Results 1 to 3 of 3

Thread: UNDERTILE HEATING... ALL THESE QUOTES!!! HELP

  1. #1
    New Member
    Join Date
    Apr 2019
    Location
    johannesburg
    Posts
    1
    Thanks
    0
    Thanked 0 Times in 0 Posts

    UNDERTILE HEATING... ALL THESE QUOTES!!! HELP

    Good day everyone.

    I need some advice/help. I am currently building and am installing undertile heating in a variety of areas in my home...
    I, like any responsible consumer, sent out quote requests to various different suppliers... I have now received back all these quotations and am totally baffled as to what is what! I pretty much don't have clarity as to what I should be made aware of, what I am getting for my money etc!

    Some advice from any professionals out there?

    Kind regards
    Tallulah

  2. #2
    Full Member
    Join Date
    Sep 2018
    Location
    Johannesburg
    Posts
    41
    Thanks
    0
    Thanked 2 Times in 2 Posts
    Getting a quotation for underfloor heating can be an extremely daunting task. As a customer, you provide your wall to wall measurments, the floor cover you intend to use, (carpets, tiles, wood etc) then sit back and wait... lo and behold, you are suddenly receiving quotations with different Killowatts, thermostats, PVC or Teflon coated wires ?? So, how do you, as an end user, know what you are getting... and why, in some cases, there is such a varient in price??? Here are a few basic principales to focus on:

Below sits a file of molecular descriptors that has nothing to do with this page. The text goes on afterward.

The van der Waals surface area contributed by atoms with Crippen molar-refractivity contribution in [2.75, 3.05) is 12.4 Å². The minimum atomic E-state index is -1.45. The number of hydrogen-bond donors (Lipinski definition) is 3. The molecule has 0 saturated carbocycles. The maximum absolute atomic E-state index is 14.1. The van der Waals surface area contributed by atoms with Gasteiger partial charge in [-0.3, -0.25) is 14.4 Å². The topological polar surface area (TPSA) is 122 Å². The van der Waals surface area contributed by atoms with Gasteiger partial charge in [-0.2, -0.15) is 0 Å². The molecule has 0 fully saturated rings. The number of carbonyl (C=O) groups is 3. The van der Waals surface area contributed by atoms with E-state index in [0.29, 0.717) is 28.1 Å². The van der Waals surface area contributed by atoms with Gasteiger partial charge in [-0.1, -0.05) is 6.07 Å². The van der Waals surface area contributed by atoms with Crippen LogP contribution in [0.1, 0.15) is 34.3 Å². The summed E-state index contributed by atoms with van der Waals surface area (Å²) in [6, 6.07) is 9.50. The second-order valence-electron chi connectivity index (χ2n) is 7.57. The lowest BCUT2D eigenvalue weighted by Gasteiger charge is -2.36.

TEFLON VS PVC:

    PVC is what the good old fashioned underfloor heating was coated with. *This system, back in the dark ages, was actually placed within the concrete slab of your floor, as apposed to the newer generation heating that is literally placed directly under your floor covering of tiles, wood etc) Whilst there is nothing essentially WRONG with PVC, it is a much cheaper product than TEFLON. What has also been discovered over the years, is that the lime in your screed actually eats away at PVC, making it extremely brittle after a few years. Eventually, this corrosion process can cause the element to burn out in certain spots.TEFLON will basically outlast your flooring.

    KILLOWATT PER M2:

    NOW THIS IS HIGHLY IMPORTANT!!!
    The basic principle to follow, when getting a quotation for underfloor heating, is as follows: You require a KILOWATT of heating power for every 10/12m2 of room space (from wall to wall) The system itself will not cover wall to wall, however, you need this amount of power per m2 to ensure a cost effective and efficient heating system. Basically what happens if you undercut on the required killowatt, is that the system runs for an extended period of time before the room will reach the ambient temperature that you have set the thermostat to, thus resulting in extremely hot floors, sometimes cracked tiles and a system that costs you a fortune to run! (Imagine trying to tow a 4x4 bakkie with a Ford KA...The little KA is going to burn out its engine and die after 2min as the load is simply to heavy!! for lack of a better analagy)

    THERMOSTATS:

    There are two basic varieties when it comes to a thermostat... A probe thermostat, or an air thermostat.
    Lets explore the difference...